Carla Cobb, PharmD, BCPP
Chair, CPNP Government Affairs Council
Pharmacy Quality Alliance (www.pqaalliance.org ) is a non-profit, 200-member organization established in 2006. Members include professional healthcare organizations, health plans, pharmacy benefit management companies, healthcare technology businesses, state and federal agencies, academic institutions, and pharmaceutical companies. PQA develops medication-related performance measures and reporting processes. A number of PQA-developed measures are used by CMS and other health plans to provide a benchmark for comparisons across health systems. They are also used for public and health plan -mandated reporting and by pay-for-performance programs.
Measures developed by PQA that are currently in use by health plans include Proportion of Days Covered (PDC) to assess adherence to medications classes such as diabetes agents, statins, and long acting inhaled bronchodilators. Antipsychotic use in children and in persons with dementia are used to evaluate appropriate use of medications. Safety measures for opioids include the use of high doses, medications obtained from multiple providers or pharmacies, and combined use with benzodiazepines. Safety measures in the elderly include use of high risk medications and polypharmacy. There are many others beyond those mentioned.
PQA also develops quality improvement indicators which are used internally by organizations to establish quality improvement program baselines and markers of improvement. These indicators can become performance measures once there is enough information to support measure standardization. PQA measures are developed by committees of partner organization representatives and PQA staff who carefully craft and test measures over months of meetings and discussion.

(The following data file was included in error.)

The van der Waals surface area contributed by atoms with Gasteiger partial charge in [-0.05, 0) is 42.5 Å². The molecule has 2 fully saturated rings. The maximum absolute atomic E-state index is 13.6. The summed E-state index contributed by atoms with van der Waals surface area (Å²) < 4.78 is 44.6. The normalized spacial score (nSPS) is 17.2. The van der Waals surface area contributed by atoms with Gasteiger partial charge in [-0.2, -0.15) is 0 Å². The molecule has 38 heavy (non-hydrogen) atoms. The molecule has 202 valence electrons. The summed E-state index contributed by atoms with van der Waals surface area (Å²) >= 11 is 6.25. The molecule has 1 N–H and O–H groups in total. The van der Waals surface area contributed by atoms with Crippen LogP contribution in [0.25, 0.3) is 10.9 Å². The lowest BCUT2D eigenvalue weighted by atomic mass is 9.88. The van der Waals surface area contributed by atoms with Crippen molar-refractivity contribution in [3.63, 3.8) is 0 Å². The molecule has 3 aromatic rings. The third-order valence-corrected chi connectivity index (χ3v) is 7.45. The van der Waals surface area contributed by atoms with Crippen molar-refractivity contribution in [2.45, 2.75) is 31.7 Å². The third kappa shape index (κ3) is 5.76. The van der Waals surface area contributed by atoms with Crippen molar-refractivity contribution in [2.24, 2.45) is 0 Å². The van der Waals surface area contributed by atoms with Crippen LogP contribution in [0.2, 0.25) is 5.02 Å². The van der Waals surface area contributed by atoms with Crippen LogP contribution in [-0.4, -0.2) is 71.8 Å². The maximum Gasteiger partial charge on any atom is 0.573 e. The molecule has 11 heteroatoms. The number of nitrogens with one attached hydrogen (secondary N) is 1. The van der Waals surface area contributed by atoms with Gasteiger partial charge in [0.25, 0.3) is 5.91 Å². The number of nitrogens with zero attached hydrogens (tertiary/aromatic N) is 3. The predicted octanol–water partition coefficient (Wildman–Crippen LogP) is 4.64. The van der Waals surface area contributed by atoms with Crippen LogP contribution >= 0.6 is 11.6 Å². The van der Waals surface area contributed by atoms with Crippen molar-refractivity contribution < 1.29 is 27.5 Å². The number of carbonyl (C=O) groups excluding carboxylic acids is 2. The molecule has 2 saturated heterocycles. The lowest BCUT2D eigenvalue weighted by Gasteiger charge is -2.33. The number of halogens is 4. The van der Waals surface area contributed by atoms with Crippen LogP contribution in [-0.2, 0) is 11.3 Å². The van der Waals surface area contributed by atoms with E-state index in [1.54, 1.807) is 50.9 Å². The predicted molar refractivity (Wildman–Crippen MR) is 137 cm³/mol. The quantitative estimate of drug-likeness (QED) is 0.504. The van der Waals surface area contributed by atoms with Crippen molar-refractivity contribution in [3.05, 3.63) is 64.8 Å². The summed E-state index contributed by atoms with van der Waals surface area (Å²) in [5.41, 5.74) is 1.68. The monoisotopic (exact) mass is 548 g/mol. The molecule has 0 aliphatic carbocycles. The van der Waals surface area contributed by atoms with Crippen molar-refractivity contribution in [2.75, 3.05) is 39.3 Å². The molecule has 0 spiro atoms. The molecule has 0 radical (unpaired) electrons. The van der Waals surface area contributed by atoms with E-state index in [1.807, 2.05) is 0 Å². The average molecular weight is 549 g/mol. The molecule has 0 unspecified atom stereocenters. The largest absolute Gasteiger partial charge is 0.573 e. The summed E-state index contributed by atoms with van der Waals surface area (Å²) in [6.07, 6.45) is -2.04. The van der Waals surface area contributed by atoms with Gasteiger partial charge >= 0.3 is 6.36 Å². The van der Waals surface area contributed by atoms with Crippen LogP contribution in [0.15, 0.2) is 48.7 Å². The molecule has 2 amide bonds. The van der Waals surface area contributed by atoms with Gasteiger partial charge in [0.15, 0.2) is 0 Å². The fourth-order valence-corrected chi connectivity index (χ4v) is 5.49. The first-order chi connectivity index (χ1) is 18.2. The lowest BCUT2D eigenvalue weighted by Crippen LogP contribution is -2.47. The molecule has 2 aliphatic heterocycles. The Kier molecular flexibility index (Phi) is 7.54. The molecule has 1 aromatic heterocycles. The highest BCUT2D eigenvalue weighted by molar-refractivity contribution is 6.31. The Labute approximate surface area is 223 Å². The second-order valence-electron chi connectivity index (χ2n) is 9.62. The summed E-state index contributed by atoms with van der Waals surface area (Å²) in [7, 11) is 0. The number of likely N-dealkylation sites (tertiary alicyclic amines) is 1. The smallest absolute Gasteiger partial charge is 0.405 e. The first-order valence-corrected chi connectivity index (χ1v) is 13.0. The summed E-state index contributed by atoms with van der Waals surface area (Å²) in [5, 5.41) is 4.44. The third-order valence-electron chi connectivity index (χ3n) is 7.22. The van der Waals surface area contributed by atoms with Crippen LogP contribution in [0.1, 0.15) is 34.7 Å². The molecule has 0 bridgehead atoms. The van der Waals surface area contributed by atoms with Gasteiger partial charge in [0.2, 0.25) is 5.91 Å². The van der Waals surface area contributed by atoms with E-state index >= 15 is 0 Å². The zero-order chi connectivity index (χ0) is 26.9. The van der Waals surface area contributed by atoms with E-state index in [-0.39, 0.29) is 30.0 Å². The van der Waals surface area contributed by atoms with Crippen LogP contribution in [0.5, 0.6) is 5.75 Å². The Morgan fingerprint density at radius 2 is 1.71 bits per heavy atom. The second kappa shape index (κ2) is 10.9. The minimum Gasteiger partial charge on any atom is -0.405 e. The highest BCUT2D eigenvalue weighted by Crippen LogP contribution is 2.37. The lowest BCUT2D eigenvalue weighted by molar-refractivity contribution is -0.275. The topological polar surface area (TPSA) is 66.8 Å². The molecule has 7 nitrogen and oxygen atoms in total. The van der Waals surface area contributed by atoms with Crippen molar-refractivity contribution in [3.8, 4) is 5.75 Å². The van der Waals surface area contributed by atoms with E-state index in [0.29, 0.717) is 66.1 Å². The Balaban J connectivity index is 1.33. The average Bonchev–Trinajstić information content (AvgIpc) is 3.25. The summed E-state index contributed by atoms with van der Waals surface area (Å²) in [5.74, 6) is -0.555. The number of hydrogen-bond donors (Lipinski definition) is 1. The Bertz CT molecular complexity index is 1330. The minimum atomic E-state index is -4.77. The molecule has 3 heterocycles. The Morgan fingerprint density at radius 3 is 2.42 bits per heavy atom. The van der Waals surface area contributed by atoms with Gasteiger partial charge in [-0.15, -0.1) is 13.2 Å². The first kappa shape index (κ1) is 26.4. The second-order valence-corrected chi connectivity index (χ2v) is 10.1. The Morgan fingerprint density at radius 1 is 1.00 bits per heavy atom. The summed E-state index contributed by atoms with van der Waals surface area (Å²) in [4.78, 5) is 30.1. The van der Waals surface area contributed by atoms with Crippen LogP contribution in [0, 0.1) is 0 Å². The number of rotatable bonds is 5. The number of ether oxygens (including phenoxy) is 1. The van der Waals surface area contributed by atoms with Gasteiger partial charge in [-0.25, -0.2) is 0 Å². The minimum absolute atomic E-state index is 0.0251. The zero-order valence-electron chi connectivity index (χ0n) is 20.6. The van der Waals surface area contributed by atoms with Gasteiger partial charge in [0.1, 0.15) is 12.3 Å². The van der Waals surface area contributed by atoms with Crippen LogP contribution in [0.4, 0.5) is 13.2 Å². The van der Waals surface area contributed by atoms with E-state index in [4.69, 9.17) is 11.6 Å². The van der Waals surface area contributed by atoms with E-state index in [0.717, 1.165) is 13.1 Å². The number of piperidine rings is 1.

In November 2017, a “Team-Based Care Workshop – Building Scalable Team-Based Models of Care” was hosted by PQA and the NCPA Innovation Center in Alexandria Virginia. The goal was to share clinical care models designed to help manage complex patients with co-morbidities. CPNP member Melissa Odorzynski, PharmD, MPH, SVP of Pharmacy Solutions at Genoa Medication Management Solutions and I presented on the role of pharmacists on the behavioral health team. Pharmacists add unique value to the healthcare team, especially those trained in caring for people with mental illnesses. It takes effort to develop successful teams – pharmacists must develop relationships with team members, communicate effectively, and provide specific solutions. To make a valuable contribution to the team pharmacists must use a standardized, evidence-based, whole-patient care process.
The conference also provided ample opportunity to engage and learn from health and pharmacy benefit plans. Plans think very differently than clinicians, focused on improving outcomes for populations. They continually struggle to align the incentives of all stakeholders with a goal of improving outcomes while lowering costs. Much of their work is focused on efforts to engage patients in preventive care, improve adherence, identify patients that most benefit from medication therapy management, employ an overabundance of data, and apply meaningful measures. But there is often a disconnect between the medical benefit and pharmacy plan silos. Although data show that optimizing medication use reduces medical spending there remains a chasm between the two. We must continue to work collectively to overcome barriers, merging pharmacy data and medical claims data, to irrefutably prove the value of pharmacy services.